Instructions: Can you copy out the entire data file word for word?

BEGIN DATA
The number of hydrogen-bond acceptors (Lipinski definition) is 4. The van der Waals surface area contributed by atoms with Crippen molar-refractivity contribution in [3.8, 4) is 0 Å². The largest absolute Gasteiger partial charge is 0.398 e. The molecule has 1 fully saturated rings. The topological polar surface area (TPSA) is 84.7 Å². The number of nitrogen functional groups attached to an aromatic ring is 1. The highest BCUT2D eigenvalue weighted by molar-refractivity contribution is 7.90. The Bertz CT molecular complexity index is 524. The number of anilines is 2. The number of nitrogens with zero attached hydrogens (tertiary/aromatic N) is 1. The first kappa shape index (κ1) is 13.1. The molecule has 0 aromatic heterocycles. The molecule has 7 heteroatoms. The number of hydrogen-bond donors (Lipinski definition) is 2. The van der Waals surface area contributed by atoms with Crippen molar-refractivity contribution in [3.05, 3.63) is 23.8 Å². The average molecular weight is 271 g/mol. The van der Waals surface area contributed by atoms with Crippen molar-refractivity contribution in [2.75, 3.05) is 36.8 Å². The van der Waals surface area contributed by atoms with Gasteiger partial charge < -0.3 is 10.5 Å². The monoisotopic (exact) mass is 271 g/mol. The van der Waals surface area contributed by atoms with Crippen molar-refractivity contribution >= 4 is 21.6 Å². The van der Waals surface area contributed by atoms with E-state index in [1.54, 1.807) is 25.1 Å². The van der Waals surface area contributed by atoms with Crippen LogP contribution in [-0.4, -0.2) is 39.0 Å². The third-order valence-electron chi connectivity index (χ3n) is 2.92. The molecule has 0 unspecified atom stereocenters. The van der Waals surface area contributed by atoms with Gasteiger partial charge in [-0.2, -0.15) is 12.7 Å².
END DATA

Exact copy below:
The number of hydrogen-bond acceptors (Lipinski definition) is 4. The van der Waals surface area contributed by atoms with Crippen molar-refractivity contribution in [3.8, 4) is 0 Å². The largest absolute Gasteiger partial charge is 0.398 e. The molecule has 1 fully saturated rings. The topological polar surface area (TPSA) is 84.7 Å². The number of nitrogen functional groups attached to an aromatic ring is 1. The highest BCUT2D eigenvalue weighted by molar-refractivity contribution is 7.90. The Bertz CT molecular complexity index is 524. The number of anilines is 2. The number of nitrogens with zero attached hydrogens (tertiary/aromatic N) is 1. The first kappa shape index (κ1) is 13.1. The molecule has 0 aromatic heterocycles. The molecule has 7 heteroatoms. The number of hydrogen-bond donors (Lipinski definition) is 2. The van der Waals surface area contributed by atoms with Crippen molar-refractivity contribution in [3.05, 3.63) is 23.8 Å². The average molecular weight is 271 g/mol. The van der Waals surface area contributed by atoms with Crippen molar-refractivity contribution in [2.75, 3.05) is 36.8 Å². The van der Waals surface area contributed by atoms with Gasteiger partial charge < -0.3 is 10.5 Å². The monoisotopic (exact) mass is 271 g/mol. The van der Waals surface area contributed by atoms with Crippen molar-refractivity contribution >= 4 is 21.6 Å². The van der Waals surface area contributed by atoms with E-state index in [1.54, 1.807) is 25.1 Å². The van der Waals surface area contributed by atoms with Crippen LogP contribution in [-0.4, -0.2) is 39.0 Å². The third-order valence-electron chi connectivity index (χ3n) is 2.92. The molecule has 0 unspecified atom stereocenters. The van der Waals surface area contributed by atoms with Gasteiger partial charge in [-0.2, -0.15) is 12.7 Å².